The other is helping people build new tools or optimize the use of existing tools. We do that through our informatics collaboratory, which includes designers, software engineers and people who can do evaluation. Using a process we call agile software development, we’re able to create, test and roll out products much more quickly and effectively than with traditional methods.

Q: What are some of the tools you’ve developed to enhance the work of investigators across Geisel, D-H, and Dartmouth College?

Das: One is Inspire, our research management tool. It’s a modular, app-based platform developed for the Dartmouth SYNERGY clinical and translational science community to support service requests, research tracking, resource discovery, and project management. The various research “cores,” which provide services across the institution, love the system because it helps them keep their activities organized. And it also helps us with tracking, in terms of understanding the kind of research people are engaged in.

Another, Vivo, is our faculty profiling system that allows researchers to gather, store, and share information on things like the publications they’re working on, the grants they’ve received, and who they’re mentoring. And it gives us an institutional profile that we haven’t had online before, in a way that makes it easy for people to evaluate and assess what we’re trying to do.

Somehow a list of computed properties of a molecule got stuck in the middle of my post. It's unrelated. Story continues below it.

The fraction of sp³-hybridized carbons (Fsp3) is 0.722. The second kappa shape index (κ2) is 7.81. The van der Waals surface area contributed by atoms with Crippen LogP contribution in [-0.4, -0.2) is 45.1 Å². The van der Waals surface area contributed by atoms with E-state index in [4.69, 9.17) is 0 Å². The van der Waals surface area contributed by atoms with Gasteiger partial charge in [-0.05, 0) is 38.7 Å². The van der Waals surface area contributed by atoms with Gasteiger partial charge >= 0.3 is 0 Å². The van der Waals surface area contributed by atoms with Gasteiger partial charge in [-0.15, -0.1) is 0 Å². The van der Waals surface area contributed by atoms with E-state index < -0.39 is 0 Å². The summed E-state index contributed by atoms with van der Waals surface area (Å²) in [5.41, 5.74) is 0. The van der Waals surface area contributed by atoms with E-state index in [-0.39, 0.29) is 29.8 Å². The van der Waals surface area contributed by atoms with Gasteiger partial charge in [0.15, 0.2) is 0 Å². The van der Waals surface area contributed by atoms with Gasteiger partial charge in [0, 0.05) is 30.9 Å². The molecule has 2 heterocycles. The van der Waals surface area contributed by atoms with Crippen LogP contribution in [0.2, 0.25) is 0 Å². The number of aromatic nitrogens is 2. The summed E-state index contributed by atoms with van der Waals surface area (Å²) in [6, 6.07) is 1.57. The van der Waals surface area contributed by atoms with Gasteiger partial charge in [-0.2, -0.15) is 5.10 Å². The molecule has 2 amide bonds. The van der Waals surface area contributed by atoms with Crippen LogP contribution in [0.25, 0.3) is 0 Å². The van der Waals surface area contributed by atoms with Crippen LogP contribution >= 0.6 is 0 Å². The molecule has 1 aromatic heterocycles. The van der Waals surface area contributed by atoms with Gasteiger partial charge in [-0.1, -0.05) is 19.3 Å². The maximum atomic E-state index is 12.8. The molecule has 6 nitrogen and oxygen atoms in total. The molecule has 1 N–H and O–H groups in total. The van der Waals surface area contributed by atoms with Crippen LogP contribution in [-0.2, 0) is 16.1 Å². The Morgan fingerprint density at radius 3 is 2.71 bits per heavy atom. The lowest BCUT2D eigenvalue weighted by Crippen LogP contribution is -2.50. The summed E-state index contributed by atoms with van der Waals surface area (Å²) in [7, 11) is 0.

A third, called ISIDRO, is a new tool that we’re developing to help us ensure that once data is passed from the clinical domain to the research domain—that it is encrypted and protected, and handled in a secure and confidential manner.

Q: Can you provide an example of projects you are working on at both the local and national levels?

Das: Locally, faculty in Data Science are working on a project called Randomize Everyone, which will allow us to put into the electronic health record system a way to build out studies that compare alternative treatments and collect data on patient outcomes. Right now, we’re partnering with the Weight and Wellness Center and the Spine Center to find the best methods for retrieving data on alternative treatments and feeding it back to the systems to help them determine the most effective interventions for patients.